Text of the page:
February 7, 2008

Follow-Up On the Non-Wimpy GOP

Hatched by Dafydd

We mentioned earlier today, in McCain Wimps Out - Except That He Really Didn't, that the Democrats had recklessly linked two completely different and diametrically opposed approaches in their putative "compromise" Senate economic-stimulus bill:

  • Extending the tax rebates to disabled veterans and Social-Security recipients who don't pay taxes;
  • Subsidizing home heating bills, extending unemployment compensation, and adding tax cuts for coal producers.

Now, some folks may agree with the second approach -- I don't -- but nobody can argue that the government paying for heating oil or making it easier for people to go longer without having to get a job is stimulatory; the first is neutral on the issue, and the latter is actually depressionary. (The coal subsidies were obviously just added to try to lure some Republicans from coal-producing states, such as Wyoming, Kentucky, and Pennsylvania -- or maybe because of extortion by Sen. Robert Byrd, D-WV, 80%, who has a history of making such petulant demands.)

But the GOP held firm, refusing to go along, despite -- or perhaps because of -- Majority Leader Harry Reid (D-Caesar's Palace, 90%) personally armtwisting Republican senators to vote for the bill. Sen. John McCain (R-AZ, 65%) waited at the airport, ready to cast a vote on the Republican side if it looked as if the Democrats would prevail, but otherwise unwilling to fall into the Democrats' badger trap.

There was never any danger; Sen. Arlen Specter (R-PA, 43%), who probably needed to vote for the bill because of the coal provision, was allowed to do so; six other RINOs (blue means up for reelection this year) -- Sens. Chuck Grassley (IA, 88%), Olympia Snowe (ME, 36%), Susan Collins (ME, 48%), Norm Coleman (MN, 68%), Pete Domenici (NM, 75%), Gordon Smith (OR, 72%) -- did so as well, probably because Minority Leader Mitch McConnell (R-KY, 84%) knew the GOP had enough votes. And Sen. Elizabeth Dole (R-NC, 96%) voted with the Democrats, as well. I'm sure several of these dissenters would have been willing (if reluctant) to vote with the party, had the Democrats turned some other Republicans.

The Democrats' bill failed, as we told you earlier; and now comes word that the Democrats have thrown in the towel... they passed the extension to seniors and disabled veterans -- favored by Republicans -- as a stand-alone amendment to the bill. The bill itself will now pass in that form, be sent to the House, and quickly pass tonight:

Senate Republicans and Democrats agreed Thursday to add rebates for 20 million seniors and 250,000 disabled veterans to a House-passed economic aid package, ending a partisan stalemate over the plan.

The key breakthrough came when Democrats, under pressure from party colleagues in the House, agreed to drop their insistence on adding jobless benefits, heating aid for the poor and business subsidies, and said they would allow a vote on a plan that merely extends the tax rebates to Social Security retirees and disabled veterans.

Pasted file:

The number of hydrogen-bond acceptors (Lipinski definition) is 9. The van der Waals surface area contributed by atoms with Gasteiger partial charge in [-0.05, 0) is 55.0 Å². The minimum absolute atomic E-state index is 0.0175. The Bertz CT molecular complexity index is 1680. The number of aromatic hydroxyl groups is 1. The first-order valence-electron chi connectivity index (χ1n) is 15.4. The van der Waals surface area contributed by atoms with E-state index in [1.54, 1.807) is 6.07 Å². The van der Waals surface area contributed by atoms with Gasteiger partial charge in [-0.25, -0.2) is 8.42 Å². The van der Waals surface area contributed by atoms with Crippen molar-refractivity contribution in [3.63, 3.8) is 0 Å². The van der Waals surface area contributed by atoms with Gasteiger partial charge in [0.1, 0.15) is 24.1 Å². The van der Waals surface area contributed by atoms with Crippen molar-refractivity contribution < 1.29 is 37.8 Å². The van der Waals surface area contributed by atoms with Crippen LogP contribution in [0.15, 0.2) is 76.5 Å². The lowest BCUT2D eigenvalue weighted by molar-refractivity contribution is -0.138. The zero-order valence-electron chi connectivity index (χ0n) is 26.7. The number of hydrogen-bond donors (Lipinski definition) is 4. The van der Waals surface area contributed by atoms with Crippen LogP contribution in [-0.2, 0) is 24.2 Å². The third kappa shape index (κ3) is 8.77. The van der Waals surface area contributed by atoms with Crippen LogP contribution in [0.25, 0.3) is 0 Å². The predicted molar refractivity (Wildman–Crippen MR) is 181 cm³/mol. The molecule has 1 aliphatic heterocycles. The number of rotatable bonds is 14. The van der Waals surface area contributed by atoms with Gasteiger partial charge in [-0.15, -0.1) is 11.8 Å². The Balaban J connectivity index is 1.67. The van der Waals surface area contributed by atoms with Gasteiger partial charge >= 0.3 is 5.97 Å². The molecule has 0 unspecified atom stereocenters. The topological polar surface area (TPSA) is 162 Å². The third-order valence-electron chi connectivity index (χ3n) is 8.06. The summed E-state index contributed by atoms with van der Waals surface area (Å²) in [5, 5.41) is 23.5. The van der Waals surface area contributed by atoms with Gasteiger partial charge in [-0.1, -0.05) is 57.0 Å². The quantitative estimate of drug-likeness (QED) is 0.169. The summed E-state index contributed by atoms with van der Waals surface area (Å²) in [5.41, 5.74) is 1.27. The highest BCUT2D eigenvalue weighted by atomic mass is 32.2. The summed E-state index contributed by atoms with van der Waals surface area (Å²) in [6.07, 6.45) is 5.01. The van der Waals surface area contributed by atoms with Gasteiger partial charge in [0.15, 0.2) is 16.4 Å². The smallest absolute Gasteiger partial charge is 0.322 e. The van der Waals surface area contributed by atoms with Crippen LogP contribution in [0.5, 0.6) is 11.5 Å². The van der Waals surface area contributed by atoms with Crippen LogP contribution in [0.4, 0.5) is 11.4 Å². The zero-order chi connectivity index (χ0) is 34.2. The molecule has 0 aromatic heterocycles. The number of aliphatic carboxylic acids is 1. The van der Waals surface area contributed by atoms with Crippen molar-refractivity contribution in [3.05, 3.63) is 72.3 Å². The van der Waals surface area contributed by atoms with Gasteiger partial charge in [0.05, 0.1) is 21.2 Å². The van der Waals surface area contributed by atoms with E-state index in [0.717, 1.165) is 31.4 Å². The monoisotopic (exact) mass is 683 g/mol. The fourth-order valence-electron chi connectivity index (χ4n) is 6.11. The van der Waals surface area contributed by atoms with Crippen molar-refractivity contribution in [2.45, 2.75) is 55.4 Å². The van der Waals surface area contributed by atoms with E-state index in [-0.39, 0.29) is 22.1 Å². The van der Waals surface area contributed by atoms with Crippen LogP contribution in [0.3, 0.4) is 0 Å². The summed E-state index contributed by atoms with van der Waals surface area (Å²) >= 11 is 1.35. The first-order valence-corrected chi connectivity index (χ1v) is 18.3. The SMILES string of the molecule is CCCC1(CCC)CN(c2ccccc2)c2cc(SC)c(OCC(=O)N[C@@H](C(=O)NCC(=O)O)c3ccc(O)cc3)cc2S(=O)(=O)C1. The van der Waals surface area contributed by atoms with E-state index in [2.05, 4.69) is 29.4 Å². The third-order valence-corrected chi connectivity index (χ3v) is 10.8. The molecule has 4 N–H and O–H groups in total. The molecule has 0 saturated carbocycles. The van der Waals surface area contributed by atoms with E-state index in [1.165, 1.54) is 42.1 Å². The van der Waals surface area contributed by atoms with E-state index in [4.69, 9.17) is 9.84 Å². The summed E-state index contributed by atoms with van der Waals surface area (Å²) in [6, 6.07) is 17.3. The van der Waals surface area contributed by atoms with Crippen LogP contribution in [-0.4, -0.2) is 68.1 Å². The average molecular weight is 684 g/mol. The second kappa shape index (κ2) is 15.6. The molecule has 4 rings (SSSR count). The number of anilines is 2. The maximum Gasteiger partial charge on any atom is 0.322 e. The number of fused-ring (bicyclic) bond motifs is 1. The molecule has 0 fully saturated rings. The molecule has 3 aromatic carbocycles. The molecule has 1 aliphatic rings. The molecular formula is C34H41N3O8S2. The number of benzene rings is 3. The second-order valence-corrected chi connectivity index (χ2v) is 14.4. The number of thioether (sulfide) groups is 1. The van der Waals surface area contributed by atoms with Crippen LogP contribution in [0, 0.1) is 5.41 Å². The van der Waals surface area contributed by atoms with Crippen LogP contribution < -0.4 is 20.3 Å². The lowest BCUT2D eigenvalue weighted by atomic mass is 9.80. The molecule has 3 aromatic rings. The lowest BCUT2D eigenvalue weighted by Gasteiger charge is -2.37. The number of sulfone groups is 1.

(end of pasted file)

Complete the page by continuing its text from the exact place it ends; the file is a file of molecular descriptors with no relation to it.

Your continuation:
I have a dream... actually, it's more of a prediction. Harry "Pinky" Reid has been the worst Senate majority leader of my lifetime (in the sense of "most incompetent"). He has led the Democrats into multiple failed attempts to surrender in the Iraq war, and continues to insist to this day -- despite the stunning turn-around last year -- that we have "already lost." His compulsive intransigence to President Bush's policies might be defensible if it were sustainable... that is, if Reid could actually stop those policies. But he has failed there as well. He even lost numerous votes on conservative judges that the Democrats despised, including two stellar Supreme Court justices.

On vote after vote, as today, he can't even find a legitimate compromise to advance Democratic policy by luring enough Republicans to break the filibuster. His whiny, reedy voice and limp-wristed fist-pumping serves only to make him the poster boy for Democratic fecklessness and weakess on the war, the economy, taxes, judges, and on core Democratic issues, such as socialized medicine and open borders.

I predict that if the Democrats do not make substantial electoral gains in the Senate in November, Harry Reid will be out as majority leader by January. This can be either bad or good for us: Bad if they elevate some doctrinaire liberal who is simply a better speaker and more inspiring to the Democratic troops; but good if they decide that enacting policy is more important than fighting repeated last stands to the bitter dead end, on issue after issue.

If they replace Reid with a majority leader who can actually compromise with the Republicans, instead of taking the attitude, "What's mine is mine, what's yours is negotiable"... then perhaps we can finally begin moving beyond this political civil war -- and move America forward instead.

Hatched by Dafydd on this day, February 7, 2008, at the time of 2:41 PM

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Comments

The following hissed in response by: Geoman

Reid is odd.

As a minority leader he did a fairly good job spoiling Bush's fun, but as majority leader he has been an unequivocal disaster.

The above hissed in response by: Geoman [TypeKey Profile Page] at February 8, 2008 7:22 AM

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